Recent Research Interests of Akira Ishiwatari Laboratory
as seen from presentations in international scientific meetings
2006/12/18 Established, 2006/12/19 Updated
[Kanazawa University] [Department of Earth Sciences] [Ishiwatari Page] [Ishiwatari Lab Page] [Message Board]
Ophiolites, greenstones, LIPs, UHP/UHT metamorphic belts and superplumes in East Asia (060916, GSJ Annual Meeting in Kochi, Japan)
Ophiolite-blueschist belts from Japan to Russia and their genesis in intra-oceanic supra-subduction zones: Introduction and perspective (060304, Japan-Russia Ophiolite Symposium, Tokyo)
Ophiolites and oceanic plateau remnants (greenstones) in Japan and Far East Russia (051206, AGU Fall Meeting in San Francisco)
Late Paleozoic and Mesozoic superplume activities recorded in the accreted mafic-ultramafic volcanic rocks in the Asian margins and their tectonic implications (050910, Gondwana to Asia Symposium in Beijing)
Extensive melting of depleted mantle among circum-Pacific ophiolites: petrologic and Os-isotopic evidences (040823, IGC in Firenze)
Geological Society of Japan, 113th Annual Meeting (Kochi), Saturday, September 16, 2006, No. S-35
"Birth of Gondwana Supercontinent, Change of Surface Environment, and Explosive Evolution of Life in Cambrian" (presided by S. Maruyama and M. Santosh)
Ophiolites, greenstones, LIPs, UHP/UHT metamorphic belts and superplumes in East Asia
Akira Ishiwatari (Dept. Earth Sci., Kanazawa Univ.)
The earth has played a rhythm of ophiolite pulses through Phanerozoic (Abbate et al. 1985, Ofioliti, 10, 109-; Nicolas 1989, ISBN 0-7923-0255-9, Kluwer). The largest ophiolite pulse was in the Jurassic-Cretaceous time, and apparently coincided with the Cretaceous superchron (long-term absence of paleomagnetic reversals) and voluminous magmatic events that produced wide oceanic crust, oceanic plateaus, orogenic granites and continental large igneous provinces (LIPs). The next largest ophiolite pulse took place in Ordovician, but a smaller pulse probably existed in Permian (Ishiwatari 1994, Proc. 29th IGC, Part D, VSP). The circum-Pacific ophiolites such as Yakuno (Japan), Dun Mountain (New Zealand) and Canyon Mountain (Oregon, USA) represent the Permian pulse. These ophiolites were formed in supra-subduction zones (SSZs), and suggest vigorous plate convergence in the Permian time.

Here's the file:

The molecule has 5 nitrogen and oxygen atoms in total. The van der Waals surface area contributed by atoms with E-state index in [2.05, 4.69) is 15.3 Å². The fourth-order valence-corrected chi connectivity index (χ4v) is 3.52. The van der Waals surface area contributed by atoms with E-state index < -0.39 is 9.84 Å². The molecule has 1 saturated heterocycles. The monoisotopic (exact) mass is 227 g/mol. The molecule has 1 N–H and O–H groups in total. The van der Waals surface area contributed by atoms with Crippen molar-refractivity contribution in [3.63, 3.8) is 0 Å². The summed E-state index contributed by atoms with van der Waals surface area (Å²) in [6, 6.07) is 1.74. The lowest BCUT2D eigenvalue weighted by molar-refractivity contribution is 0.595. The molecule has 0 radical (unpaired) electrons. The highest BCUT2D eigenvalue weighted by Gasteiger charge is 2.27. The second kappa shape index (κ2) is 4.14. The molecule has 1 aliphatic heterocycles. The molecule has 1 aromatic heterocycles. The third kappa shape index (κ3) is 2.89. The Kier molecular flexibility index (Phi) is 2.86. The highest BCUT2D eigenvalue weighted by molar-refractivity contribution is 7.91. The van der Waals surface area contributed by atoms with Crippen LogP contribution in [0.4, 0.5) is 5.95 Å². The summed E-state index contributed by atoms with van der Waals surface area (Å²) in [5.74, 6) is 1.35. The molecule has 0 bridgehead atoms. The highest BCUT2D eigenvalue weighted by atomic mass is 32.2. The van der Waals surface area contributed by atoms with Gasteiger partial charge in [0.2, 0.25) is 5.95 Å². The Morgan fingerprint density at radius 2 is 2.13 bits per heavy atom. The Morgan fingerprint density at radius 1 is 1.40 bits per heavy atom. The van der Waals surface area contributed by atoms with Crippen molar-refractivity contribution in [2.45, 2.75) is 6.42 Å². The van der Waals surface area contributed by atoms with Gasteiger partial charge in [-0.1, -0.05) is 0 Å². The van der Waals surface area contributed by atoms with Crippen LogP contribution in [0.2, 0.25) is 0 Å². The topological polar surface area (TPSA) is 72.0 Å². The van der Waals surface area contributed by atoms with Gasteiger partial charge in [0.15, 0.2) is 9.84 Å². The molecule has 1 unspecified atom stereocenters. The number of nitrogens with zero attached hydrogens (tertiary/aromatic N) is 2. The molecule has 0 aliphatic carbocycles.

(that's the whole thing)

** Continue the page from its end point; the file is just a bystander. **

Our recent studies on Permian greenstones (altered fragments of oceanic volcanic edifices) in the Jurassic Mino-Tamba accretionary complex in Southwest Japan revealed their geochemical affinity to the basaltic rocks of oceanic plateaus (Koizumi & Ishiwatari 2006, Isl. Arc, 15, 58-). We also discovered superplume-related ultramafic volcanic rocks (meimechite and ferropicrite) among those basaltic rocks (Ichiyama & Ishiwatari 2005, Contr. Min. Petr., 149, 373-; Ichiyama et al. 2006, Lithos, 89, 47-). The Mino-Tamba greenstones structurally underlies the Yakuno ophiolite, and completely devoid of SSZ chemical signatures (such as Nb depletion), which are detectable in volcanic rocks of the Yakuno ophiolite. As oceanic lithosphere of the Permian age was completely swept away from the earth’s ocean floor by subduction, evidence of oceanic superplume magmatism in that time should be detected only among the accretionary complexes in continental margins and island arcs. The Permian greenstones are associated with pelagic sediments such as chert and limestone free from terrigenous material, and mid-oceanic environment is evident for their site of formation. Our findings add a new example of accreted Permian oceanic plateaus to those already reported from western North America (Wrangelia, Cache Creek, Angayucham, etc.), and confirm existence of the earth’s superplume pulse in the Permian time, helped by the presence of Permian LIPs (Siberia and Emeishan) and the Permian ophiolite pulse.